Russian Fabergé exhibition contains 'at least 20 fakes', expert says
Andre Ruzhnikov accuses director Mikhail Piotrovsky of ‘destroying the authority of the museum’
Lanre Bakare Arts and culture correspondent
Mon 1 Feb 2021 17.11 GMT
A Russian museum has been asked to close a Fabergé exhibition that contains items loaned from the personal collection of a billionaire, after a prominent expert said it contained more than a dozen fakes.
In a letter, the art dealer Andre Ruzhnikov accused the Hermitage Museum’s director, Mikhail Piotrovsky, of “destroying the authority of the museum” by hosting the Fabergé: Jeweller to the Imperial Court show, which runs until 14 March.
Ruzhnikov told the Guardian that the exhibition included at least 20 fakes, and that he thought the exhibition, which is the first big Fabergé event at the St Petersburg institution since 1993, should close immediately. He said: “I want the shame to end. I want this show to be closed and forgotten, and that’s it. You cannot subject the Hermitage to such shame.”
The Hermitage and Alexander Ivanov have denied the claims and the billionaire produced documents that support the authenticity of the items that were loaned from the Fabergé Museum in Baden-Baden, which he established in 2009.
Piotrovsky and the Hermitage did not respond to a request for comment.
Earlier Piotrovsky directed press to the show’s catalogue preface, which says: “The authenticity of each fresh item that appears on the market can always be challenged and disputed … the consensus of the expert community is not easy to obtain and is often lacking.”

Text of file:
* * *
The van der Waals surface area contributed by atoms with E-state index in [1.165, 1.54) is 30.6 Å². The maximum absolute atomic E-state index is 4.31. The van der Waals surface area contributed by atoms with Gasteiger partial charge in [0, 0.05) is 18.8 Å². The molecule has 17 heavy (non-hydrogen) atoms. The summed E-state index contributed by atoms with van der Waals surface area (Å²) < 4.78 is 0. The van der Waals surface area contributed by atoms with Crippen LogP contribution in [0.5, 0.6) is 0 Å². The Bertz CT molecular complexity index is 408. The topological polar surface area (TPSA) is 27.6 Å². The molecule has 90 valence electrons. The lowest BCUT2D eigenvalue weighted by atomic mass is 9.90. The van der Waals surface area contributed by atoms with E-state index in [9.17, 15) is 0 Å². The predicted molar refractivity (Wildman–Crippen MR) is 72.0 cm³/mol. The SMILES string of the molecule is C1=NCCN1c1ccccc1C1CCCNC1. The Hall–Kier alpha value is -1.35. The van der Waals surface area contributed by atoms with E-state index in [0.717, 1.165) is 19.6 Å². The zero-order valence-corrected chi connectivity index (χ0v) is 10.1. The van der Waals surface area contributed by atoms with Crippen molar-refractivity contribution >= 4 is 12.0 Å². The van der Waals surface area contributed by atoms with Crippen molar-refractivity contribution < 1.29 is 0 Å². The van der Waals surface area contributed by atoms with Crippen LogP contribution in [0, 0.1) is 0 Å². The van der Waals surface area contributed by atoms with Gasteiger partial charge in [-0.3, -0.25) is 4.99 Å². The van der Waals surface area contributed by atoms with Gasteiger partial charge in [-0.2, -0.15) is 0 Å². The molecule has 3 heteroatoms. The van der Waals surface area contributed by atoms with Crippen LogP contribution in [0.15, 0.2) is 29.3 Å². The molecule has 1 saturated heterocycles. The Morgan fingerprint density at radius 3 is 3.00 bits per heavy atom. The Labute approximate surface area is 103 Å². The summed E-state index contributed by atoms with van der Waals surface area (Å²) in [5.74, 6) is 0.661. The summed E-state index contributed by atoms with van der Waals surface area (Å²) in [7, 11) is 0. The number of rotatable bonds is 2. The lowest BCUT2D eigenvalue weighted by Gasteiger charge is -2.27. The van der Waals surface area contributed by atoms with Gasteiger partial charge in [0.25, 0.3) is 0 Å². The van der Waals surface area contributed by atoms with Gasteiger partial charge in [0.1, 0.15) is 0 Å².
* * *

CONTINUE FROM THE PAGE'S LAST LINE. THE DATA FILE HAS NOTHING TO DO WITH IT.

One of the items at the centre of the Hermitage dispute is the Wedding Anniversary Egg that was purportedly gifted by Tsar Nicholas II to Empress Alexandra on their 10th wedding anniversary in 1904.
Last year a Fabergé researcher, DeeAnn Hoff, raised discrepancies with the item, including the claim that some of the portraits on the egg were based on recently colourised photographs taken after 1904.
Hoff also said the portrait of the Tsar seemed to come from an outdated photograph from 1894 that pictured him with four rather than five medals that he wore on his uniform from 1896 onwards.
Russian interest in Peter Carl Fabergé, the St Petersburg-based jeweller whose workshop officially supplied the Russian imperial court from 1885 until the revolution in 1917, has boomed in recent years, fuelled partly by patriotism with about 80% of buyers in the market estimated to be Russian speakers.
As interest has risen, Ivanov has become a leading intermediary – connecting collectors with Fabergé items. “There’s always a queue of people who want to buy things for me,” he told the Independent in 2010. “If I’ve bought it, people know it’s worth something.”
Ivanov rose to prominence in Europe after making several high-profile Fabergé acquisitions, including the £9m purchase of an egg that once belonged to the Rothschild banking dynasty and was the subject to a dispute over a missing VAT payment.
Ivanov served in the Soviet navy before starting business ventures including selling Amstrad computers at significant markups to Soviet factories. He has become one of Russia’s most prominent Fabergé buyers alongside the oil billionaire Viktor Vekselberg, who opened a rival Fabergé museum.
Peter Carl Fabergé, also known as Karl Gustavovich Fabergé (Russian: Карл Гу́ставович Фаберже́, Karl Gustavovich Faberzhe; 30 May 1846 – 24 September 1920), was a Russian jeweller best known for the famous Fabergé eggs made in the style of genuine Easter eggs, but using precious metals and gemstones rather than more mundane materials. He was one of the sons of the founder of the famous jewelry legacy House of Fabergé.
Faberge was born in Saint Petersburg, Russia, to the Baltic German jeweller Gustav Fabergé and his Danish wife Charlotte Jungstedt. Gustav Fabergé's paternal ancestors were Huguenots, originally from La Bouteille, Picardy, who fled from France after the revocation of the Edict of Nantes, first to Germany near Berlin, then in 1800 to the Pernau (today Pärnu) Baltic province of Livonia, then part of Russia, now Estonia.